Sunday, November 21, 2010

The Moral Landscape by Sam Harris

The Moral Landscape is Sam Harris' explanation of why science has useful and relevant things to say about morality. I tend to agree with this position, so it is hard to separate myself and imagine what this book would be like to someone who believes that morality can only come from religion.

It is important to note that Harris defines "science" in this context not as what men in white lab coats do, but in general as scientific thought applied to all kinds of fields including biology, psychology, economics... all that. His claim is that even if we don't always know how to maximize happiness and minimize suffering, there are scientific ways to look at it and these are more valid than a morality based on dogma alone.

Another important note is that Harris' is not claiming science can, at this time, definitively answer all the questions of this nature. We may eventually get there, or not. The important thing is that we try, and try to base our morality on what we know to be true about the world.

I feel like I explained this poorly. I guess an example might be contraceptives. Some people base their views on contraceptives on the pope's stance, or their church's stance, or what they assume to be the bible's stance. Others may base their views on human happiness and suffering. These different bases might lead to very different opinions regarding condom distribution and education in Africa, say. Whether or not condom use is punished after death, it seems clear that more and better condom use in Africa could reduce human suffering here on planet earth.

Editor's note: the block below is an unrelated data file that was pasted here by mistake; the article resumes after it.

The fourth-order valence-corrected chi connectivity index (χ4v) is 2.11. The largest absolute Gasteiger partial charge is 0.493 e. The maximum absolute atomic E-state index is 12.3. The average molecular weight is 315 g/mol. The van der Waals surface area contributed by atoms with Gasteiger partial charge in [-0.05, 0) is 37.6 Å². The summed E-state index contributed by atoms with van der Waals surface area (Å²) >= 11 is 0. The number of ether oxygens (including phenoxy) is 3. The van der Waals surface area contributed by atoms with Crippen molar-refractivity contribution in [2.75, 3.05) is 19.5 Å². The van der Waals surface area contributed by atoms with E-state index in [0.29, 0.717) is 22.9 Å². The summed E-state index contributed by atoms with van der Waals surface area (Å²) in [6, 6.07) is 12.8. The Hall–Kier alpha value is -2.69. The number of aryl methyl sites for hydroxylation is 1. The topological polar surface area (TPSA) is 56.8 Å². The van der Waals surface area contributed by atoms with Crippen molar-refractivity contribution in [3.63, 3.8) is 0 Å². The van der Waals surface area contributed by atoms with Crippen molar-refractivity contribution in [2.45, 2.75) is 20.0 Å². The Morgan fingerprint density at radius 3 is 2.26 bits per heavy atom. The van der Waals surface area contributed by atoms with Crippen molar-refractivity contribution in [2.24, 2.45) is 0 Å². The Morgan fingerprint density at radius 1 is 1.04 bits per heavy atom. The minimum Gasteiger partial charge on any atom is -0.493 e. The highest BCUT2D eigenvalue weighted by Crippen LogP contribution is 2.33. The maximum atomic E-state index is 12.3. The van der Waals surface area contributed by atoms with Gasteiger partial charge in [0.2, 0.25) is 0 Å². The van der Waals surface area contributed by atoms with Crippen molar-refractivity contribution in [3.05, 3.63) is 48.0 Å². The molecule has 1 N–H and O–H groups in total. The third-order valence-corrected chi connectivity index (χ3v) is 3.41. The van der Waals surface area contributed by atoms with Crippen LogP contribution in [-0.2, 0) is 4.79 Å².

Harris fleshes out The Moral Landscape with examples and bits of evidence from various fields of research as diverse as brain scanning and psychological tests of animals. Some of these examples are the most interesting parts of the book in my opinion.

I think this is a very useful and interesting book. I would recommend it to anyone at all interested in morality or ethics, and I would be very interested to hear what people who disagreed with the book's premise thought about it.

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